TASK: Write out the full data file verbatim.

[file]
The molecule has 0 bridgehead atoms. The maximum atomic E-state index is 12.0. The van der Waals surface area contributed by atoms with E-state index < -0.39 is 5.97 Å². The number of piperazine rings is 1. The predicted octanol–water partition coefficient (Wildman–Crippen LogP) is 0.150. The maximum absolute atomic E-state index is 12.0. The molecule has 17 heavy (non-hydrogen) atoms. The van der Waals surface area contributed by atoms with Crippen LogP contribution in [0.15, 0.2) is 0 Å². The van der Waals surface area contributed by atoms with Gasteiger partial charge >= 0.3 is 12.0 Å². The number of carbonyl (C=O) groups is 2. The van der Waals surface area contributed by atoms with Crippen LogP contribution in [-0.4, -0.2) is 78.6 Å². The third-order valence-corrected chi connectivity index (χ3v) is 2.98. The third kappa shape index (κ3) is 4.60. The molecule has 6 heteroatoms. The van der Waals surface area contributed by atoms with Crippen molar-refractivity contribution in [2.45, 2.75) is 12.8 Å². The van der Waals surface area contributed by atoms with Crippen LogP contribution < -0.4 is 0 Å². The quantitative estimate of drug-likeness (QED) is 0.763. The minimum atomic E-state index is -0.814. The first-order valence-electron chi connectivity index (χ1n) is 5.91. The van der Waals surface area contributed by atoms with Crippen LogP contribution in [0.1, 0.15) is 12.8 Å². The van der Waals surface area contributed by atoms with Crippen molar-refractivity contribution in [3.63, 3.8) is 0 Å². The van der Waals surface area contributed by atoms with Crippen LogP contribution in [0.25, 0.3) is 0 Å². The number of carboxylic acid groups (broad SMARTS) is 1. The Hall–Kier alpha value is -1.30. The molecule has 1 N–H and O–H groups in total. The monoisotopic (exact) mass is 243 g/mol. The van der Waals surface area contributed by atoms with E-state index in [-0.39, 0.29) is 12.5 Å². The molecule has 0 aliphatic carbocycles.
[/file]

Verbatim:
The molecule has 0 bridgehead atoms. The maximum atomic E-state index is 12.0. The van der Waals surface area contributed by atoms with E-state index < -0.39 is 5.97 Å². The number of piperazine rings is 1. The predicted octanol–water partition coefficient (Wildman–Crippen LogP) is 0.150. The maximum absolute atomic E-state index is 12.0. The molecule has 17 heavy (non-hydrogen) atoms. The van der Waals surface area contributed by atoms with Crippen LogP contribution in [0.15, 0.2) is 0 Å². The van der Waals surface area contributed by atoms with Gasteiger partial charge >= 0.3 is 12.0 Å². The number of carbonyl (C=O) groups is 2. The van der Waals surface area contributed by atoms with Crippen LogP contribution in [-0.4, -0.2) is 78.6 Å². The third-order valence-corrected chi connectivity index (χ3v) is 2.98. The third kappa shape index (κ3) is 4.60. The molecule has 6 heteroatoms. The van der Waals surface area contributed by atoms with Crippen molar-refractivity contribution in [2.45, 2.75) is 12.8 Å². The van der Waals surface area contributed by atoms with Crippen LogP contribution < -0.4 is 0 Å². The quantitative estimate of drug-likeness (QED) is 0.763. The minimum atomic E-state index is -0.814. The first-order valence-electron chi connectivity index (χ1n) is 5.91. The van der Waals surface area contributed by atoms with Crippen LogP contribution in [0.1, 0.15) is 12.8 Å². The van der Waals surface area contributed by atoms with Crippen molar-refractivity contribution in [3.63, 3.8) is 0 Å². The van der Waals surface area contributed by atoms with Crippen LogP contribution in [0.25, 0.3) is 0 Å². The number of carboxylic acid groups (broad SMARTS) is 1. The Hall–Kier alpha value is -1.30. The molecule has 1 N–H and O–H groups in total. The monoisotopic (exact) mass is 243 g/mol. The van der Waals surface area contributed by atoms with E-state index in [-0.39, 0.29) is 12.5 Å². The molecule has 0 aliphatic carbocycles.